|12-25-2001, 06:43 AM||#1|
Shoot for a Cure is right on target
Shoot for a Cure is right on target
By MIKE ULMER -- Toronto Sun
They say you always remember where you were when you discover great truths.
Kurt Gengenbach is no different. He was in a wheelchair.
He had been since January 1989, when, as a member of a Markham AA team, he veered toward a puckhandling defenceman in a midget rep playoff game.
He had made two mistakes. The first involved his skates. Constant sharpening had sheared the metal at the front of the blade, exposing the hard plastic housing.
"I meant to put on new blades but I didn't want to use new ones in our first playoff game," he said.
The second mistake was in his approach.
"I went straight at the defenceman and by doing that, I put myself in a really vulnerable position when I tripped," he said.
Untouched, Gengenbach went head first not just into the boards but into the statistical column that shows 20 spinal cord injuries a year in the only countries where a count is kept -- Canada, the United States, and Sweden. He was paralyzed from the chest down, with limited use of his arms.
Fast forward to 1997, when Gengenbach, by now working at the National Hockey League Players' Association, was scanning the Canoe internet site.
"I came across a story where Wayne Gretzky was talking about what age kids should have contact," Gengenbach said. "Wayne's point was that they should start learning as early as possible because contact was just as much a skill you had to learn as a backhand. He pointed out that kids often go straight to the boards instead of at an angle. I thought to myself, 'Wayne has just described my accident.' That's when it dawned on me, what I could offer up."
What Gengenbach could offer is called Shoot for a Cure and it's embossed on many of the baseball hats worn by players during television interviews.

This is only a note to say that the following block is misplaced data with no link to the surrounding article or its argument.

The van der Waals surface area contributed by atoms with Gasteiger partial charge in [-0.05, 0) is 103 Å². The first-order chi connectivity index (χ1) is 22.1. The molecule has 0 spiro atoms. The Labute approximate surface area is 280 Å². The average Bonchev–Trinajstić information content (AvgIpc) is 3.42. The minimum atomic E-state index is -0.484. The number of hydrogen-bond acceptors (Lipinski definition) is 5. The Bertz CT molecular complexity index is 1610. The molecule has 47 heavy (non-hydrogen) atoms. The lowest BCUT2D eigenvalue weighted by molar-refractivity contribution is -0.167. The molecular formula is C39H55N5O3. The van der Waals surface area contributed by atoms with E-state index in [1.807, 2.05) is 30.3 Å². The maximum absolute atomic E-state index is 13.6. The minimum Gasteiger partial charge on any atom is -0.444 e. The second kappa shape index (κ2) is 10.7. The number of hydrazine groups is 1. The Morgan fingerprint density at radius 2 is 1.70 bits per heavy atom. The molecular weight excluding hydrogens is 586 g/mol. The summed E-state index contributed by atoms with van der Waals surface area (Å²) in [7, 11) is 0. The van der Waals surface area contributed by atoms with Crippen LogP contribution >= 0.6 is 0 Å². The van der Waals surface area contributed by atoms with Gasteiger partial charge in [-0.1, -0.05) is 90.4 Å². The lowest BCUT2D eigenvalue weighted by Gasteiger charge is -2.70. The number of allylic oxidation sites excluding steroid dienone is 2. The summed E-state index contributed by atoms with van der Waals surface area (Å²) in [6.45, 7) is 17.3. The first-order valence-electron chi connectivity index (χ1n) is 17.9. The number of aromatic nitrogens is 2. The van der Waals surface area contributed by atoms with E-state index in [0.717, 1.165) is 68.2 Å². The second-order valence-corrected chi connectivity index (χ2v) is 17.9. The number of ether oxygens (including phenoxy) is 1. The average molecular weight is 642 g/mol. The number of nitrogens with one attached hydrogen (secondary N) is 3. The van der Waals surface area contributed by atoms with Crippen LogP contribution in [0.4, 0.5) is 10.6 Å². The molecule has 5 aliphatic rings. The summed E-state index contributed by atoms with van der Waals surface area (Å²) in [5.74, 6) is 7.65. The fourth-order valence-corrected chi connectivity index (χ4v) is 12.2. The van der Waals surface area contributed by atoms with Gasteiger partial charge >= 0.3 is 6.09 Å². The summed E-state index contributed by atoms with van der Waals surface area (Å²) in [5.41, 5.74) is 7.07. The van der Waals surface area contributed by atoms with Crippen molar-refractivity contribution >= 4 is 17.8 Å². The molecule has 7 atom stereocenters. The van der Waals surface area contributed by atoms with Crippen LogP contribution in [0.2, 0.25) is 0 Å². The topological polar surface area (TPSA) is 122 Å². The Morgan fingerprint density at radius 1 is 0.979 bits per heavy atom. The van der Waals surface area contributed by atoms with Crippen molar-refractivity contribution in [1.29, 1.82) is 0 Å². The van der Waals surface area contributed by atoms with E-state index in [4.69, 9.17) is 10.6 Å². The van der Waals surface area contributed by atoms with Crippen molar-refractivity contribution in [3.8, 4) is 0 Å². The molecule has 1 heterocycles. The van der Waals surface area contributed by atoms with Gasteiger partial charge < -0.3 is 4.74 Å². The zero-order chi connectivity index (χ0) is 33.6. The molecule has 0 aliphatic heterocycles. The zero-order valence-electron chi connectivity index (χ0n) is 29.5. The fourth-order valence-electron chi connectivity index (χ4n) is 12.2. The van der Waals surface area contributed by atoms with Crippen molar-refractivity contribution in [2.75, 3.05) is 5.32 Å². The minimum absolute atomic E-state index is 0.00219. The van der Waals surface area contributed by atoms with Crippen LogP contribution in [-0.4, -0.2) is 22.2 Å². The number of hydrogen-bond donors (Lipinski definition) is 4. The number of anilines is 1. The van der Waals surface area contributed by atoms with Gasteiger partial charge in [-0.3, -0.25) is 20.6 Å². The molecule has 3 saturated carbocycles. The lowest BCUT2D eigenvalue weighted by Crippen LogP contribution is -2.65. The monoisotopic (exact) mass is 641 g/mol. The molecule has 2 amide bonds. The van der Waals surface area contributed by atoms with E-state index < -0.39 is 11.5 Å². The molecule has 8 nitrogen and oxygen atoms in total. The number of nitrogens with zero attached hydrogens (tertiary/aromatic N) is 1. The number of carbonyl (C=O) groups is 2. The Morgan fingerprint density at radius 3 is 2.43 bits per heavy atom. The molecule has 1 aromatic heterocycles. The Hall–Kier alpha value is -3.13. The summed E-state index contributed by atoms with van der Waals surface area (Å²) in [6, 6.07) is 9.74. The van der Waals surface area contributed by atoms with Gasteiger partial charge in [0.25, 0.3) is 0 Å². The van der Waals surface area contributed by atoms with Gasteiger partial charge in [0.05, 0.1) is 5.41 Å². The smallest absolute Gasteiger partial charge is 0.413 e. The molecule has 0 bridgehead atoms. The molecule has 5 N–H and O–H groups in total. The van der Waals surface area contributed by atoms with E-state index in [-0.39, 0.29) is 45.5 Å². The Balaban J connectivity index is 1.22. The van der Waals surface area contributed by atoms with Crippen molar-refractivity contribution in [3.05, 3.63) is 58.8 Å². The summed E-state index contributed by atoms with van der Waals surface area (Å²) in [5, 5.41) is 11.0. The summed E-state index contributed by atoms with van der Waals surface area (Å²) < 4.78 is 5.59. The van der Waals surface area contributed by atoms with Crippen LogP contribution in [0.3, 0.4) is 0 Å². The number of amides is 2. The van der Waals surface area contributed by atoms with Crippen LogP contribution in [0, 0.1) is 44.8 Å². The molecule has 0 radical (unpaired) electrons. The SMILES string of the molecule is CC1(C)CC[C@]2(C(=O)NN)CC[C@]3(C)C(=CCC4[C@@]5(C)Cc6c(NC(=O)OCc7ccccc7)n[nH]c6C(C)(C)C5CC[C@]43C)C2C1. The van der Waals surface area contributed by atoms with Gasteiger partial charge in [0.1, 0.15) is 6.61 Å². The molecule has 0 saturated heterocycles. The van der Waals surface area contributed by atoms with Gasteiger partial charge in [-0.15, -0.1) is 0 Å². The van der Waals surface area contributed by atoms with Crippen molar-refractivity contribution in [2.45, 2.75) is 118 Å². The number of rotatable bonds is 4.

Gengenbach has drawn on his contacts from his days with the union to create a network of supporters throughout the league. Brad May of the Phoenix Coyotes is the chairman of the organization and every NHL team has at least one player involved in Shoot for a Cure.
They include players touched by spinal injuries, such as the Colorado Avalanche's Ted Drury, who was on the ice with Travis Roy when the young Boston College player became a paraplegic after crashing into the boards; Grant Marshall of the Columbus Blue Jackets, who suffered a broken neck but recovered; and Brian Savage of the Montreal Canadiens, who also recovered from a serious neck injury.
By season's end, Gengenbach will have met with every NHL team save for the Detroit Red Wings.
Shoot for a Cure is part advisory board, part charity. Its twin mandates are fundraising -- so far it has generated $200,000, nearly half of it from NHL player donations - and providing information to players at any level.
When he meets with NHL players, Gengenbach talks about his injury and the techniques that could have prevented it as well as developments in the treatment of spinal injuries.
Only in the fraternal world that is hockey could a wheelchair-bound man be given access to the game's greatest players.
"Could you see baseball asking players to go straight to the conference room when they reach the hotel to hear a presentation on spinal injuries?" Gengenbach said.
When he was injured, volunteers raised $150,000 through one dinner. It is this way with the game. Those whose greatest hurt has come through hockey are feted by those most gifted by the game.
Money is being channelled into spinal cord research, and Gengenbach has a truckload of plans in the area of education. In the works are instructional videos being written on the right way to avoid injury and improve play. Taped drills on proper positioning could feature NHL players and Gengenbach is hopeful of incorporating them into game presentations in NHL arenas, even e-mailing them to minor hockey players.
Slap Shot 2: Breaking the Ice, a Hollywood production starring Stephen Baldwin and Gary Busey, will be released in the new year and Shoot for a Cure is listed as the movie's charity of choice.
Gengenbach has no trouble linking Shoot for a Cure with the on-screen return of thuggish "old-time" hockey.
"Anybody who understands hockey knows that's not the way to play the game," he said.
The video version of the movie will carry public service ads about safe play. Premieres of the movie could net several hundred thousand dollars worth of donations to Shoot for a Cure.
Gengenbach has one special movie invitation to tender and it will be directed toward the man who started it all. Not the defenceman along the boards, but the skinny centre who played the game best.
"I'd love five minutes with Wayne Gretzky," Gengenbach said, "just to tell him how much what he said meant to me."
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